Attached a link to an important article you might have missed titled "Painkiller peddlers: Pharmacies targeted in pill-mill crackdown" published in the Miami Herald on December 24th, 2011. The article reports that according to a federal indictment an ordinary mom-and-pop pharmacy, conveniently located on the first floor of the Stephen P. Clark Government Center, the 28-story heart of Miami-Dade County government, steps from a heavily used Metromover stop, was actually operating as a pill mill illegally trafficking in painkillers, part of a wave of rogue pharmacies that have become the new front line in the continuing war on prescription drug abuse in Florida.
In the emergency order suspending the owner's pharmacy permit based on the U.S. Drug Enforcement Administration investigation, the Florida Department of Health said he posed a serious danger to the public health and showed reckless disregard for pharmacy laws and rules by dispensing excessive or inappropriate dosages of oxycodone and oxymorphone. The four Robert's Drug stores purchased a total of 1,692,700 tablets of oxycodone between Jan. 1 and June 1 this year, according to the DEA. A state expert said in state documents that an 80-mg. daily dose of oxycodone "is potentially lethal" for some people but that Aryan's customers routinely received far more.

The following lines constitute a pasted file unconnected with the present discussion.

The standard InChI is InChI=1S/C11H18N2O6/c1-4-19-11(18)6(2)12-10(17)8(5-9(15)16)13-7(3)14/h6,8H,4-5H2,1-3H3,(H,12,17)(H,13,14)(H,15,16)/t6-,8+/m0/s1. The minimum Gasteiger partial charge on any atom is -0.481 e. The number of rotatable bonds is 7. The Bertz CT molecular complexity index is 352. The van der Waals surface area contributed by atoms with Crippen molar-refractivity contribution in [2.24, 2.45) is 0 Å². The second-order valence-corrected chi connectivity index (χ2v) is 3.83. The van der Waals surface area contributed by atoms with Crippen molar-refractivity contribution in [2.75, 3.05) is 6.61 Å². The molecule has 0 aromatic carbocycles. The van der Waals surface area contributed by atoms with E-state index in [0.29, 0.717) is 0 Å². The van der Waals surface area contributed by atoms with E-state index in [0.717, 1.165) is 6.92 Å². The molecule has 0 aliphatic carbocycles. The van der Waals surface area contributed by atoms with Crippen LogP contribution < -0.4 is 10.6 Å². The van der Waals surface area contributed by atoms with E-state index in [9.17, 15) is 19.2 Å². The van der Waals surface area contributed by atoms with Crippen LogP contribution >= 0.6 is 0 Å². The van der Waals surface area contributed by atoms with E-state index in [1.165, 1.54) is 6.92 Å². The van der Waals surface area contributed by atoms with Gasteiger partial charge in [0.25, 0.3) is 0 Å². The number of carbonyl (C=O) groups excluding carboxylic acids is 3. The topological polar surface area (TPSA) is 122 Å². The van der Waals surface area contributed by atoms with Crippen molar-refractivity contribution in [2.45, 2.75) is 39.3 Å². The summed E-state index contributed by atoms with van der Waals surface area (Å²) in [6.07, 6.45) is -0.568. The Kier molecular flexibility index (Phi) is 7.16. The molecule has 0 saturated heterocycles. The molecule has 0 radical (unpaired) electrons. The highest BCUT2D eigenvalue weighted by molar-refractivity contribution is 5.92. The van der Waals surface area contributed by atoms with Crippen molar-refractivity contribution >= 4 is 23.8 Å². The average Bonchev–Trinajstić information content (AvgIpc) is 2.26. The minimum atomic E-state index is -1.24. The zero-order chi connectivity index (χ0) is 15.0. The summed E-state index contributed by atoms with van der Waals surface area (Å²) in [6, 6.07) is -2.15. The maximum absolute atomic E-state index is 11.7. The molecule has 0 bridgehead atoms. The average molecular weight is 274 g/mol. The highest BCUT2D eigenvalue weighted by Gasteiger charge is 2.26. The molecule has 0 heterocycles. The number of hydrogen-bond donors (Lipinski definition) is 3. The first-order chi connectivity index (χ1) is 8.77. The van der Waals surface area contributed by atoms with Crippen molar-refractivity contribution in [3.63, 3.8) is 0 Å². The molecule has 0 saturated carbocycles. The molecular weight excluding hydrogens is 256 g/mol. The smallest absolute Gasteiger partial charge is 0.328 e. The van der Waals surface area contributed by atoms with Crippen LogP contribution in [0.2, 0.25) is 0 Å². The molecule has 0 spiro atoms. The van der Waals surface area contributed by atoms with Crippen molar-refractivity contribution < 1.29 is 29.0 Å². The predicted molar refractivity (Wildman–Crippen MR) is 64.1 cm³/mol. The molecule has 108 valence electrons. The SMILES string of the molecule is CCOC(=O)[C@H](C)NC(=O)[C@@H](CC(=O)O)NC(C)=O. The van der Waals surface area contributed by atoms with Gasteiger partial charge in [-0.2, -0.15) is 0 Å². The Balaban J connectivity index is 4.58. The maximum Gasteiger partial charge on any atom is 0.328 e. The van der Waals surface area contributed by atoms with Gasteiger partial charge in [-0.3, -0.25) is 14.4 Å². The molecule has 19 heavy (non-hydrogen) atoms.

But there also good news to report: After a three-year investigation, federal authorities dismantled four of the nation's largest pain clinics in August along with two pharmacies and one pharmaceutical supplier. Thirty-two people from across South Florida were indicted. Over the years, these enterprises doled out 20 million pills and profited $40 million from illegal sales of controlled substances. In July, federal authorities arrested a family of five charged as part of a drug and money laundering enterprise based at a Plantation pharmacy. From April, 2009 to May, 2010, the pharmacy ordered 1,038,560 tablets of oxycodone, more than 28 times the national average for dispensing pharmacies, according to federal documents. The profits: nearly $2 million.
Last month, CVS - with more than 700 stores in the state - notified a small number of Florida physicians that it will no longer fill their prescriptions written for Schedule II narcotics, including oxycodone, a measure to "prevent drug abuse and keep controlled substances out of the wrong hands,'' according to a statement.
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